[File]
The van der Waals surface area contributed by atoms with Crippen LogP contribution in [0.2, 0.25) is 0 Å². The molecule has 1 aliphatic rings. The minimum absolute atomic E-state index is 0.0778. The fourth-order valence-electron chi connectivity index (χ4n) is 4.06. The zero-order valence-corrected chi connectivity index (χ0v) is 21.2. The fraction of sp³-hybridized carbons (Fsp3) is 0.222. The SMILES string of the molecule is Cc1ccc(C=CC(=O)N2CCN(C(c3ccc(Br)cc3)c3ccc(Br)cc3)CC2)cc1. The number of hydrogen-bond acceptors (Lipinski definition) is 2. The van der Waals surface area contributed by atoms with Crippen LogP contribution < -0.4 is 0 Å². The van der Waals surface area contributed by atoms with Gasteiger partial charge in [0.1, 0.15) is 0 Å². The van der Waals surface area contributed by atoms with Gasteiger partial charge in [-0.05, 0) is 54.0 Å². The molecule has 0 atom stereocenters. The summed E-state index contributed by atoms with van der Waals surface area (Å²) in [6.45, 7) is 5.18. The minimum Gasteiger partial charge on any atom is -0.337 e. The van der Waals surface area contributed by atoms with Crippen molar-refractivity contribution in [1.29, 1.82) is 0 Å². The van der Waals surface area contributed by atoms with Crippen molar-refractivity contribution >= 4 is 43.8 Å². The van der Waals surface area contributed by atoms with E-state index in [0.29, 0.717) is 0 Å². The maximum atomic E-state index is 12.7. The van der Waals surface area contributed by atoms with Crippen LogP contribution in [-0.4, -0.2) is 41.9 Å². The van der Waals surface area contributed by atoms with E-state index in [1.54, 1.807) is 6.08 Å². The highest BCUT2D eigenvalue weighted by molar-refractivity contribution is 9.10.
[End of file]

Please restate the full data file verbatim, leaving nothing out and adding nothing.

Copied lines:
The van der Waals surface area contributed by atoms with Crippen LogP contribution in [0.2, 0.25) is 0 Å². The molecule has 1 aliphatic rings. The minimum absolute atomic E-state index is 0.0778. The fourth-order valence-electron chi connectivity index (χ4n) is 4.06. The zero-order valence-corrected chi connectivity index (χ0v) is 21.2. The fraction of sp³-hybridized carbons (Fsp3) is 0.222. The SMILES string of the molecule is Cc1ccc(C=CC(=O)N2CCN(C(c3ccc(Br)cc3)c3ccc(Br)cc3)CC2)cc1. The number of hydrogen-bond acceptors (Lipinski definition) is 2. The van der Waals surface area contributed by atoms with Crippen LogP contribution < -0.4 is 0 Å². The van der Waals surface area contributed by atoms with Gasteiger partial charge in [0.1, 0.15) is 0 Å². The van der Waals surface area contributed by atoms with Gasteiger partial charge in [-0.05, 0) is 54.0 Å². The molecule has 0 atom stereocenters. The summed E-state index contributed by atoms with van der Waals surface area (Å²) in [6.45, 7) is 5.18. The minimum Gasteiger partial charge on any atom is -0.337 e. The van der Waals surface area contributed by atoms with Crippen molar-refractivity contribution in [1.29, 1.82) is 0 Å². The van der Waals surface area contributed by atoms with Crippen molar-refractivity contribution >= 4 is 43.8 Å². The van der Waals surface area contributed by atoms with E-state index in [0.29, 0.717) is 0 Å². The maximum atomic E-state index is 12.7. The van der Waals surface area contributed by atoms with Crippen LogP contribution in [-0.4, -0.2) is 41.9 Å². The van der Waals surface area contributed by atoms with E-state index in [1.54, 1.807) is 6.08 Å². The highest BCUT2D eigenvalue weighted by molar-refractivity contribution is 9.10.